It is no secret that copyright holders are monitoring unauthorized downloads around the world.
Rightsholders in the Netherlands are planning similar action. Dutch Filmworks initially said it would send the first settlement demands last Autumn but a year later, this is yet to happen.
Local anti-piracy group BREIN also announced a similar effort, targeting frequent seeders. This campaign isn’t live either.
Considering the above, it came as a surprise when several people received emails demanding a ‘fine’ over alleged illegal downloading in recent days. The emails in question claim to be from the Dutch Government’s Telecom Agency (Agentschap Telecom), which carries some weight.
“There appear to be fake emails in circulation that supposedly come from the Telecom Agency. These are fake e-mails regarding fines for illegal downloading of films. These are bogus e-mails. They are not from the Telecom Agency,” the warning notes.
“Have you received such an e-mail? Do not respond to the message, do not click on any links and never leave your details behind.”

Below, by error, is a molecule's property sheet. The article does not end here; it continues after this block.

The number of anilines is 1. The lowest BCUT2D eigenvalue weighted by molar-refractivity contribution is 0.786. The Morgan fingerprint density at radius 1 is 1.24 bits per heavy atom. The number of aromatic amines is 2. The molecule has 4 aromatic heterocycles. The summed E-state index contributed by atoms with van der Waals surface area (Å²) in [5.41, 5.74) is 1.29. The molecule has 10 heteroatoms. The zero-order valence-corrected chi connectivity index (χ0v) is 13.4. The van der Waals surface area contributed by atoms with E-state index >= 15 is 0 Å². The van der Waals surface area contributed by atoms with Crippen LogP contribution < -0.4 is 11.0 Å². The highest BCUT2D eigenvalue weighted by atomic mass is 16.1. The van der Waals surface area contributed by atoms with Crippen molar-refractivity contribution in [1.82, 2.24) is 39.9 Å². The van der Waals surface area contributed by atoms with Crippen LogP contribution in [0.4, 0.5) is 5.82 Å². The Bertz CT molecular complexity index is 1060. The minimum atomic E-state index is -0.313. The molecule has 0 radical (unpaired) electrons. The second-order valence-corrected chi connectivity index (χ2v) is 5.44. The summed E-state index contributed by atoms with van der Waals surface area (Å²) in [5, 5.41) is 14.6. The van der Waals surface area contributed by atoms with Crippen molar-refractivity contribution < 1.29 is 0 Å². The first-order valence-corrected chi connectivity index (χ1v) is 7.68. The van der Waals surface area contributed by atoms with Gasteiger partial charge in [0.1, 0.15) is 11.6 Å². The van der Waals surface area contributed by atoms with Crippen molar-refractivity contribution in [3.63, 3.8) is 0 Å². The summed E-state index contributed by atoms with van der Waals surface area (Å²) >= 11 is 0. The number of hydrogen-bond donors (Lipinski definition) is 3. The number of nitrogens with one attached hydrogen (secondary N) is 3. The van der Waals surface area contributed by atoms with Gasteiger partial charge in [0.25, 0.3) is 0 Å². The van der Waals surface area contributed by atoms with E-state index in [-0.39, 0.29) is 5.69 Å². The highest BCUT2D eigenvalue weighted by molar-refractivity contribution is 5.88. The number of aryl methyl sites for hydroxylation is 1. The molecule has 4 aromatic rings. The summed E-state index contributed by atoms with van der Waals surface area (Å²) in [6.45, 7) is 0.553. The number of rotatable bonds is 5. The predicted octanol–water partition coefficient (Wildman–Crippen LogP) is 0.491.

It appears that the scammers are using the news that ‘fines’ will soon be sent out to alleged pirates to add legitimacy to their efforts. Interestingly, this isn’t the first time that this has happened.
Last year we reported on a similar scheme where fake piracy fines were sent out, supposedly on behalf of Dutch Filmworks. This was a scam as well and the movie distributor advised recipients to throw the letters in the trash.
“There is a fake letter in circulation. This letter is NOT sent by Dutch Filmworks. Do not pay and throw the letter away,” the movie Dutch Filmworks warned at the time.
Being a Government agency, it’s unlikely that the Telecom Agency will ever send out piracy fines. These are more likely to come from rightsholders or their representatives.
How far along BREIN and Dutch Filmworks are with their real ‘fine’ schemes remains unknown.